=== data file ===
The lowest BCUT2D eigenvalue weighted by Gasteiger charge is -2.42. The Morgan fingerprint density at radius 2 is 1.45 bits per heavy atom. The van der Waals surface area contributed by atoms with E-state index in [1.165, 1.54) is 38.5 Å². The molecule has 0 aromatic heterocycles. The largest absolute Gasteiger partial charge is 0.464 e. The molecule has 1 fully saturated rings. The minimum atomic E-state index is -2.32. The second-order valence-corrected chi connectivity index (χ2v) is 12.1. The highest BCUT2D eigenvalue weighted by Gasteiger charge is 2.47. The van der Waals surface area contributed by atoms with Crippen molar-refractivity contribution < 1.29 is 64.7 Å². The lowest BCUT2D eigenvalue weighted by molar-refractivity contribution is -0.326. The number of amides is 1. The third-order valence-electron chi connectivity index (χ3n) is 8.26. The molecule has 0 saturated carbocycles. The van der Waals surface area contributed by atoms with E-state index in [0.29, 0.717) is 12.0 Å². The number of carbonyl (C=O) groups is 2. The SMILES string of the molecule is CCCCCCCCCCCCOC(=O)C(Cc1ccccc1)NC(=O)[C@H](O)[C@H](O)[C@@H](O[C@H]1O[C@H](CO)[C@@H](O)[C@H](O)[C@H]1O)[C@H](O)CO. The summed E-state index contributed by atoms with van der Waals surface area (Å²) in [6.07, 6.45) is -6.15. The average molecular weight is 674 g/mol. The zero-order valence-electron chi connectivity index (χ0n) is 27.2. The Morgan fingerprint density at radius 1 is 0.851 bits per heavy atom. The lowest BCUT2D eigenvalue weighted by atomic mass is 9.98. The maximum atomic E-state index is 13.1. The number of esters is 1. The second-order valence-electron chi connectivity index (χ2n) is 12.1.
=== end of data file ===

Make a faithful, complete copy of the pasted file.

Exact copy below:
The lowest BCUT2D eigenvalue weighted by Gasteiger charge is -2.42. The Morgan fingerprint density at radius 2 is 1.45 bits per heavy atom. The van der Waals surface area contributed by atoms with E-state index in [1.165, 1.54) is 38.5 Å². The molecule has 0 aromatic heterocycles. The largest absolute Gasteiger partial charge is 0.464 e. The molecule has 1 fully saturated rings. The minimum atomic E-state index is -2.32. The second-order valence-corrected chi connectivity index (χ2v) is 12.1. The highest BCUT2D eigenvalue weighted by Gasteiger charge is 2.47. The van der Waals surface area contributed by atoms with Crippen molar-refractivity contribution < 1.29 is 64.7 Å². The lowest BCUT2D eigenvalue weighted by molar-refractivity contribution is -0.326. The number of amides is 1. The third-order valence-electron chi connectivity index (χ3n) is 8.26. The molecule has 0 saturated carbocycles. The van der Waals surface area contributed by atoms with E-state index in [0.29, 0.717) is 12.0 Å². The number of carbonyl (C=O) groups is 2. The SMILES string of the molecule is CCCCCCCCCCCCOC(=O)C(Cc1ccccc1)NC(=O)[C@H](O)[C@H](O)[C@@H](O[C@H]1O[C@H](CO)[C@@H](O)[C@H](O)[C@H]1O)[C@H](O)CO. The summed E-state index contributed by atoms with van der Waals surface area (Å²) in [6.07, 6.45) is -6.15. The average molecular weight is 674 g/mol. The zero-order valence-electron chi connectivity index (χ0n) is 27.2. The Morgan fingerprint density at radius 1 is 0.851 bits per heavy atom. The lowest BCUT2D eigenvalue weighted by atomic mass is 9.98. The maximum atomic E-state index is 13.1. The number of esters is 1. The second-order valence-electron chi connectivity index (χ2n) is 12.1.